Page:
[Editor’s note: On Charles Darwin’s 200 year birthday and nearly 150 years after “On the Origin of Species” was published, scientists are beginning to unravel our own evolution thru the study of genetic markers spread across different geographies. This graphic explores topics include Malaria, Mysterious Hair, Light Skin Outside Africa, Food and Climate, and Milk Mutations.]

Republished from The Washington Post.
Originally published 12 February 2009.
Graphic by Patterson Clark and Mary Kate Cannistra. (Updated 11 March 2009)

About 10 percent of human genes have continued to evolve since modern human beings emerged in Africa 200,000 years ago. Traits for disease resistance and environmental adaptation are undergoing natural selection.

RELATED ARTICLE
Going Where Darwin Feared to Tread
Scientists Begin to Decode the History of Human Evolution

By David Brown

Washington Post Staff Writer
Thursday, February 12, 2009; Page A01

In biology’s most famous book, “On the Origin of Species,” Charles Darwin steered clear of applying his revolutionary theory of evolution to the species of greatest interest to his readers — their own.

He couldn’t avoid it forever, of course. He eventually wrote another tome nearly as famous, “The Descent of Man.” But he knew in 1859, when “Species” was published, that to jump right into a description of how human beings had tussled with the environment and one another over eons, changing their appearance, capabilities and behavior in the process, would be hard for people to accept. Better to stick with birds and barnacles.

Darwin was born 200 years ago today. “On the Origin of Species” will be 150 years old in a few months. There’s no such reluctance now.

The search for signs of natural selection in human beings has just begun. It will ultimately be as revelatory as Newton’s description of the mathematics of motion 322 years ago, or the unlocking of the atom’s secrets that began in the late 1800s.

The inundation of data since the completion of the Human Genome Project in 2003, and the capacity to analyze it at the finest level of detail — the individual DNA nucleotides that make up the molecule of heredity — are giving us a look at humanity’s autobiography in a way that was once unimaginable.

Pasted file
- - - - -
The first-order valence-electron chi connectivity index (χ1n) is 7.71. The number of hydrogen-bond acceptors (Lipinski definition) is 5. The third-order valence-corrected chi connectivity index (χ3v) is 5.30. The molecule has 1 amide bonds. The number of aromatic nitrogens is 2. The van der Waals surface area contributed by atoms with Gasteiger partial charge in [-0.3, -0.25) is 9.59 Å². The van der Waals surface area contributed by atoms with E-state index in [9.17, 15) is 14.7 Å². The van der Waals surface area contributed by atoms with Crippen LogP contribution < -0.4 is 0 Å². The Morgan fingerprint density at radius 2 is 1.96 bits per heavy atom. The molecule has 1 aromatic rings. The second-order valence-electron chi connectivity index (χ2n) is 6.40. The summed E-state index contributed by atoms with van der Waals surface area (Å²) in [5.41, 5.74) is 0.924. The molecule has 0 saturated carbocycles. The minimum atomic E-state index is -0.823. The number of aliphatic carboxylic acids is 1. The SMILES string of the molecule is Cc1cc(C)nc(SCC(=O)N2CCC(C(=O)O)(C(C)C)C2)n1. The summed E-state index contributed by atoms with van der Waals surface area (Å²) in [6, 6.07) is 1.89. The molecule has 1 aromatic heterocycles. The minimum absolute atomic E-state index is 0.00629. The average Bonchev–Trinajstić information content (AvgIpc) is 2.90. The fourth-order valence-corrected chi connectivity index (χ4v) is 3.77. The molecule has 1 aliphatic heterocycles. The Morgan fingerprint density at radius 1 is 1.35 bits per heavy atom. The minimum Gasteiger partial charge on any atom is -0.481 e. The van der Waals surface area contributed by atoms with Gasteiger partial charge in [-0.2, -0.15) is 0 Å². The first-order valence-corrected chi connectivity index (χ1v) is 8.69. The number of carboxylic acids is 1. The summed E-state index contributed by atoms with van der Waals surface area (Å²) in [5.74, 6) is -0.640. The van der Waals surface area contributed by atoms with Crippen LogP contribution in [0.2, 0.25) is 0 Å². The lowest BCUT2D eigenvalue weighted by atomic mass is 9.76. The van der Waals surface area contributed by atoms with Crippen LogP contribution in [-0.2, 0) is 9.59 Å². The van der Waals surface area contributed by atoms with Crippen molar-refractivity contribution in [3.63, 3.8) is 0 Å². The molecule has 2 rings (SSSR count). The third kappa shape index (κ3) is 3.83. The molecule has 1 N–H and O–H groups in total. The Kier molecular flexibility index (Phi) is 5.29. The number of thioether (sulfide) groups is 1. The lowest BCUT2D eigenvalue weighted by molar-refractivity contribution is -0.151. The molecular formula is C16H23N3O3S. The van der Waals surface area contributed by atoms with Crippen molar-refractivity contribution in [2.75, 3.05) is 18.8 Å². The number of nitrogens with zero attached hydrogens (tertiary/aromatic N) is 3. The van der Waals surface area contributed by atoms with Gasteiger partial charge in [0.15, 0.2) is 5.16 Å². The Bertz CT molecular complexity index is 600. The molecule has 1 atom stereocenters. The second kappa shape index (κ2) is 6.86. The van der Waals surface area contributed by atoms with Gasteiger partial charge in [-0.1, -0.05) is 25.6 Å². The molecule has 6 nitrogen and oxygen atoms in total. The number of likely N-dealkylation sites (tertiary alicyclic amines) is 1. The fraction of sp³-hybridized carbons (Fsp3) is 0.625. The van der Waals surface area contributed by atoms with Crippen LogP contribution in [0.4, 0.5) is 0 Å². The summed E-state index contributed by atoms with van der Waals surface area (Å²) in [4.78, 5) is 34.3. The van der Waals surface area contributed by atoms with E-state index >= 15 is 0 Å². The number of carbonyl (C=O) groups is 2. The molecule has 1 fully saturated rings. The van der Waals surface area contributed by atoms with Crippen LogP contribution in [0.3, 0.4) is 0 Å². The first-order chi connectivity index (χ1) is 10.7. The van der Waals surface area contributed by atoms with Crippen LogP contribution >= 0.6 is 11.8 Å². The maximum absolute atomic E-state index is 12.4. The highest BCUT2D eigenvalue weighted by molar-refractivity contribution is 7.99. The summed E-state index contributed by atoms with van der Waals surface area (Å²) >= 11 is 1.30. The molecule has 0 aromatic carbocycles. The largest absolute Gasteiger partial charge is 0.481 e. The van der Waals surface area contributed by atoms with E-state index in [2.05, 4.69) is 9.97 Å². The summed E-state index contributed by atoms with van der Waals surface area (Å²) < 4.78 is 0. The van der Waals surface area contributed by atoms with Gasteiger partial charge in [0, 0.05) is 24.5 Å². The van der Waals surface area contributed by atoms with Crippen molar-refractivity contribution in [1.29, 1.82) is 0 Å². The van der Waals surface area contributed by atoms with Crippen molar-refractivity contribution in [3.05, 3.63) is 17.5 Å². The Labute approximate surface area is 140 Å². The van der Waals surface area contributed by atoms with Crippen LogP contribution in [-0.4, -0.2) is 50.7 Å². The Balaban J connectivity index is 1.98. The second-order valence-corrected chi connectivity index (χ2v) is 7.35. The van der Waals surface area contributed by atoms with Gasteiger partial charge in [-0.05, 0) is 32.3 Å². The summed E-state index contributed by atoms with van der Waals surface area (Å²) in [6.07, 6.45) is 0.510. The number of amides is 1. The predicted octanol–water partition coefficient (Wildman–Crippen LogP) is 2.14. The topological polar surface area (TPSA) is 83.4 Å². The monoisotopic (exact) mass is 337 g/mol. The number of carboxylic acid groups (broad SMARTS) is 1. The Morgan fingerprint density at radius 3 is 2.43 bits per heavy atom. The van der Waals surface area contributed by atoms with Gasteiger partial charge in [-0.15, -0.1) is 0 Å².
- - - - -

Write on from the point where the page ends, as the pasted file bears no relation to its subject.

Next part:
In small, discrete changes in our genes that have accumulated over time, we are seeing evolution’s tracery, as durable as it is delicate. It is slowly revealing how climate, geography, disease, culture and chance sculpted Homo sapiens into the unique and diverse species it is today.

Biologists are discovering that the size of our limbs and brains, the enzymes in our spit and stomachs, the color of our skin, the contour of our hair, and the armament of our immune systems are each to some degree the products of evolutionary adaptation. They are the hard-earned, but unintended, bequests of our ancestors’ struggle to survive.

This, of course, is no surprise. Darwin knew it was so — and he’d never heard of a gene.

Continued reading at Washington Post . . .

Faces in the Crowd (Kelso via Wash Post)

Monday, January 26th, 2009

[Editor's note: This in an interactive version of an annotated photo in the print edition. I did a little programming, Christina, Karen, and Patterson did the heavy lifting. The version below shows all the faces but the user starts off with the original image to explore.]

Republished from The Washington Post. Tuesday Jan. 20, 2009.

Roll over the photo to see who was at the Capitol when Barack Obama was sworn in as the 44th president of the United States:

Screenshot below. View original interactive.

By Nathaniel Vaughn Kelso, Cristina Rivero, Patterson Clark and Karen Yourish – The Washington Post.